Judy Sherrod: she hated having her photograph made; I did it anyway.
How do you begin to process loss? I’ve experienced it before - at 41, it would be nothing short of miraculous if I hadn’t - but I am unfamiliar with the permanent loss of a friend from this earth. Since the end of July, I have gone through the whole gamut of emotions, including most recently shame, because I have felt like a fool for my grief.
The truth is that I didn’t really know Judy that well. I don’t have a memorable story to share about the first time we met. I had a million questions for her, a million things I wanted to know, but hadn’t asked, because I respected the silence she seemed to maintain on the subject of herself. My feeling was that she guarded a life well lived, lived with passion, that had for whatever reason caused her to put up a wall and focus on others instead, and who am I to pound at that wall with a lot of meaningless questions. The details didn’t really matter anyway; what I saw was a woman who was strong, brave, authentic, self assured, and absolutely not in any way full of sh*t.
I got to know her because of an invitation: following up on my comment about an event I saw on Facebook, she invited me to join in. It seemed like the right thing to do, so I went, and immediately had my mind blown and foundations rocked by a side of photography I had never considered. It had been a long time since I felt that out of place, and I wanted to leave, but I stayed - I stayed because of Judy. Two plus years later, I am so glad that I did; the friendships and experiences I have had as a result of her vision have enriched my life more than I can possibly say.
Judy made me feel welcome in a world where I didn’t belong, didn’t fit in, because it seemed like she was just as mystified by it as I am. She told me once that she was “a terrible fine art photographer, because if I don’t get in to a show I’m pissed off about the time and money I spent on it, and if I do get in I’m pissed off about how much it costs to mail the work.” She told me this after I confessed to her that I was secretly relieved that I didn’t get in to something because I knew what an expensive pain in the ass it would be to post a bunch of framed pieces. (I would argue that she was in fact an excellent fine art photographer, and it could be she was just commiserating to make me feel better, but those points are moot now). This is how we spoke to each other; in a life of minding my daily p’s and q’s, I was hugely grateful to have a wise friend that I could be frank with, someone completely real that wouldn’t judge me for being real myself.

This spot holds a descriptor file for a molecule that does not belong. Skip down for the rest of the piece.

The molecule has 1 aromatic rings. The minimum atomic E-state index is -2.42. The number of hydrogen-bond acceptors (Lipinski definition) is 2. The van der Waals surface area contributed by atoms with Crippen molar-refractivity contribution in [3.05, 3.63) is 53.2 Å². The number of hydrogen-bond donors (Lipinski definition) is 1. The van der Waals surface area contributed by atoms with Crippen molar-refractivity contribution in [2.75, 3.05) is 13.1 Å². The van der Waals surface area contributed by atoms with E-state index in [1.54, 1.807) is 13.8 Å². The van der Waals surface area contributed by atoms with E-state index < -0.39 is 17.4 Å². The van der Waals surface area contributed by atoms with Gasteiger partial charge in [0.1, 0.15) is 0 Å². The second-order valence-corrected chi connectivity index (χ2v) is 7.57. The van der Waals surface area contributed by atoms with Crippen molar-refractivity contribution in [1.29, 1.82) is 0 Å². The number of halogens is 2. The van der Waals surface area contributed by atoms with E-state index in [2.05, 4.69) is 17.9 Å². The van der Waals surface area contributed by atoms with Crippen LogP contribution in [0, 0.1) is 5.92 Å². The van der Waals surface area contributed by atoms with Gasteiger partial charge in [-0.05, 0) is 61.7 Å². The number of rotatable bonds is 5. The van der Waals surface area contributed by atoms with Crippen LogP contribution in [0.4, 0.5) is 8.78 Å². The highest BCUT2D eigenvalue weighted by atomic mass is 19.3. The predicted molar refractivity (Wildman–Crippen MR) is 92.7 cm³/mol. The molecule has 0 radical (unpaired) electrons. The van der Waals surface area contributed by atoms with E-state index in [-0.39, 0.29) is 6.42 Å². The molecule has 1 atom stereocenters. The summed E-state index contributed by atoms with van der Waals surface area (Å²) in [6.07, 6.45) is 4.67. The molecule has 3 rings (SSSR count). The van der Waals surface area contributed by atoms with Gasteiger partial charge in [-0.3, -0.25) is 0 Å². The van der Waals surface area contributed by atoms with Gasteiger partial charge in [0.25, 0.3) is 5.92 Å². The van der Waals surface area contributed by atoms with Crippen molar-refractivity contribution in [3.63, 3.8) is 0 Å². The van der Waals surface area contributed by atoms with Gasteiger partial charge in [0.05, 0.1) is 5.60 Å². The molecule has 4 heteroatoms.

Judy was my anchor in the vast ocean that is the photographic community. She encouraged me in everything, and inspired me with her own fervor for following whatever trail spoke to her at the moment. I haven’t really begun to understand the hole her passing has left in my life, but I know I will never fill it. She remains in a legacy of fearlessness, passion to try new things, kindness, generosity, and overall joy for every single moment. Rest in peace, dear friend. I only knew you in part; one day I will know you fully.
All photographs made with film, and with a promise that they would never end up on Facebook. So I shared them here instead.